George Chrystal

George Chrystal

George Chrystal (1851–1911)
Born(1851-03-08)8 March 1851
Died3 November 1911(1911-11-03) (aged 60)
Resting placeFoveran Churchyard, Aberdeenshire
NationalityScottish, UK
Alma materUniversity of Aberdeen
Peterhouse, Cambridge
Known forExperimental verification of Ohm's law
Chrystal's equation
SpouseMargaret Anne Balfour (1870-1903 her death)
AwardsRoyal Medal (1911)
Scientific career
FieldsPhysicist and mathematician
InstitutionsUniversity of St Andrews
University of Cambridge
University of Edinburgh
Academic advisorsJames Clerk Maxwell
Notable studentsJoseph Wedderburn
George Chrystal at work. Etching by W. Hole, 1884
Foveran Churchyard

George Chrystal FRSE FRS (8 March 1851 – 3 November 1911) was a Scottish mathematician. He is primarily known for his books on algebra and his studies of seiches (wave patterns in large inland bodies of water) which earned him a Gold Medal from the Royal Society of London that was confirmed shortly after his death.


He was born in Old Meldrum on 8 March 1851, the son of Margaret (née Burr) and William Chrystal, a wealthy farmer and grain merchant.

He was educated at Aberdeen Grammar School and the University of Aberdeen. In 1872, he moved to study under James Clerk Maxwell at Peterhouse, Cambridge. He graduated Second Wrangler in 1875, joint with William Burnside, and was elected a fellow of Corpus Christi. He was appointed to the Regius Chair of Mathematics at the University of St Andrews in 1877, and then in 1879 to the Chair in Mathematics at the University of Edinburgh. In 1911, he was awarded the Royal Medal of the Royal Society for his researches into the surface oscillations of Scottish lochs.

He was a contributor to the drafting of the Universities (Scotland) Act 1889, and was one of the founders of the Edinburgh Mathematical Society.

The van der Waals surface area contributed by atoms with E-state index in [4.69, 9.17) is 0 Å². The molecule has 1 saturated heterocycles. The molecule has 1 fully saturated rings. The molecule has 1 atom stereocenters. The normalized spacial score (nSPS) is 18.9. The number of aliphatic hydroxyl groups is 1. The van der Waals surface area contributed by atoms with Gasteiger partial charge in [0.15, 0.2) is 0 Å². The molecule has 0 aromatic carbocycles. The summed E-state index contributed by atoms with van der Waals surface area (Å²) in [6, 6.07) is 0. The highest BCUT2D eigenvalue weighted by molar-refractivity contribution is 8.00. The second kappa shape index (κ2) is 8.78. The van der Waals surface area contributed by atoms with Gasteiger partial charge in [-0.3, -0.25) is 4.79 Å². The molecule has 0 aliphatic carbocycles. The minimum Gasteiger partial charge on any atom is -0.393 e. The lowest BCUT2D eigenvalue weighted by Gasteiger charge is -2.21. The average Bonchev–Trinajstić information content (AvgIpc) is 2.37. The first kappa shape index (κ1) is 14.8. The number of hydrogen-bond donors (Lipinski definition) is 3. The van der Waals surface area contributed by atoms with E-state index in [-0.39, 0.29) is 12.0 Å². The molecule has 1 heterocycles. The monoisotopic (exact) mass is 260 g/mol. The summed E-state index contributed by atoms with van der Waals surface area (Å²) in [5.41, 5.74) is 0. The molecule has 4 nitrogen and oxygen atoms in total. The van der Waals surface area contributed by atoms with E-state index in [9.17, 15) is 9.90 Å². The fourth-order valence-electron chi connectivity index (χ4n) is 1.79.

He was elected a Fellow of the Royal Society of Edinburgh in 1880, his proposers including James Clerk Maxwell. He was awarded the Society's Keith Medal for 1879-81 and their Gunning Victoria Jubilee Prize for the period 1904–8. He served as Vice President of the Society from 1895-1901 and General Secretary from 1901–1911. He is credited with instigating the move of the Society from the Mound to George Street.

He was awarded honorary doctorates (LLD) from the University of Aberdeen in 1887 and the University of Glasgow in 1911.

In later life he is listed as living at 5 Belgrave Crescent in western Edinburgh.

The mathematician Alexander G. Burgess trained under him.

He grew ill in 1909 and this worsened early in 1911, leading the University to grant him leave of absence from April of that year. A work-free summer did not improve him. He died on 3 November 1911 at 5 Belgrave Crescent in Edinburgh. He is buried in Foveran Churchyard in Aberdeenshire.


5 Belgrave Crescent, Edinburgh

He married Margaret Anne Balfour (1851-1903) in 1879. She died before him and is buried in the northern Victorian extension to Dean Cemetery with their son Walter MacDonald Chrystal who died in infancy. They had four sons and two daughters.


  • Chrystal, George (May 1999) [1886]. Algebra: An Elementary Text-Book for the Higher Classes of Secondary Schools and for Colleges. (Volumes I & II) (7 ed.). American Mathematical Society. ISBN 978-0-8218-1931-9. (Out of copyright: 1900 and subsequent editions are available in reprint or online.)
  • Three articles within the 1911 edition of Encyclopædia Britannica: Pascal, Blaise; Perpetual Motion; and Riemann, Georg Friedrich Bernhard.

This page was last updated at 2023-12-01 20:48 UTC. Update now. View original page.

All our content comes from Wikipedia and under the Creative Commons Attribution-ShareAlike License.


If mathematical, chemical, physical and other formulas are not displayed correctly on this page, please useFirefox or Safari